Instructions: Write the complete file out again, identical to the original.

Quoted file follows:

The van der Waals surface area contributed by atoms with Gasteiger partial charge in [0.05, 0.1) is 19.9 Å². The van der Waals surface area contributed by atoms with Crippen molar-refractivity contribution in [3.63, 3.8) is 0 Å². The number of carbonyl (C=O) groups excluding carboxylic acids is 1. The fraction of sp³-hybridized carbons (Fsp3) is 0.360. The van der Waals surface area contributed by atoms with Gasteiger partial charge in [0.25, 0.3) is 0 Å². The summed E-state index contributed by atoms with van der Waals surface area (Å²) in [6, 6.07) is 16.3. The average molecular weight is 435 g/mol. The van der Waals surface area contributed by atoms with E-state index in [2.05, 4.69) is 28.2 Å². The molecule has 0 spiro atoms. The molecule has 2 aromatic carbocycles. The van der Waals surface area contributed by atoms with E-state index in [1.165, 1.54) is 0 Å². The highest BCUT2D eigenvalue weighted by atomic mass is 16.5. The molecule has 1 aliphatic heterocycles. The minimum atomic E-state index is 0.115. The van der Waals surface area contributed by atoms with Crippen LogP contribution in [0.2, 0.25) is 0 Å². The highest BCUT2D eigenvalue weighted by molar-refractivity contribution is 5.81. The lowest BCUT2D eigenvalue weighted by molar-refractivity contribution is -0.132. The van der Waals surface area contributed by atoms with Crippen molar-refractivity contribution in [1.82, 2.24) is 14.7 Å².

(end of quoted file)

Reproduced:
The van der Waals surface area contributed by atoms with Gasteiger partial charge in [0.05, 0.1) is 19.9 Å². The van der Waals surface area contributed by atoms with Crippen molar-refractivity contribution in [3.63, 3.8) is 0 Å². The number of carbonyl (C=O) groups excluding carboxylic acids is 1. The fraction of sp³-hybridized carbons (Fsp3) is 0.360. The van der Waals surface area contributed by atoms with Gasteiger partial charge in [0.25, 0.3) is 0 Å². The summed E-state index contributed by atoms with van der Waals surface area (Å²) in [6, 6.07) is 16.3. The average molecular weight is 435 g/mol. The van der Waals surface area contributed by atoms with E-state index in [2.05, 4.69) is 28.2 Å². The molecule has 0 spiro atoms. The molecule has 2 aromatic carbocycles. The van der Waals surface area contributed by atoms with E-state index in [1.165, 1.54) is 0 Å². The highest BCUT2D eigenvalue weighted by atomic mass is 16.5. The molecule has 1 aliphatic heterocycles. The minimum atomic E-state index is 0.115. The van der Waals surface area contributed by atoms with Crippen LogP contribution in [0.2, 0.25) is 0 Å². The highest BCUT2D eigenvalue weighted by molar-refractivity contribution is 5.81. The lowest BCUT2D eigenvalue weighted by molar-refractivity contribution is -0.132. The van der Waals surface area contributed by atoms with Crippen molar-refractivity contribution in [1.82, 2.24) is 14.7 Å².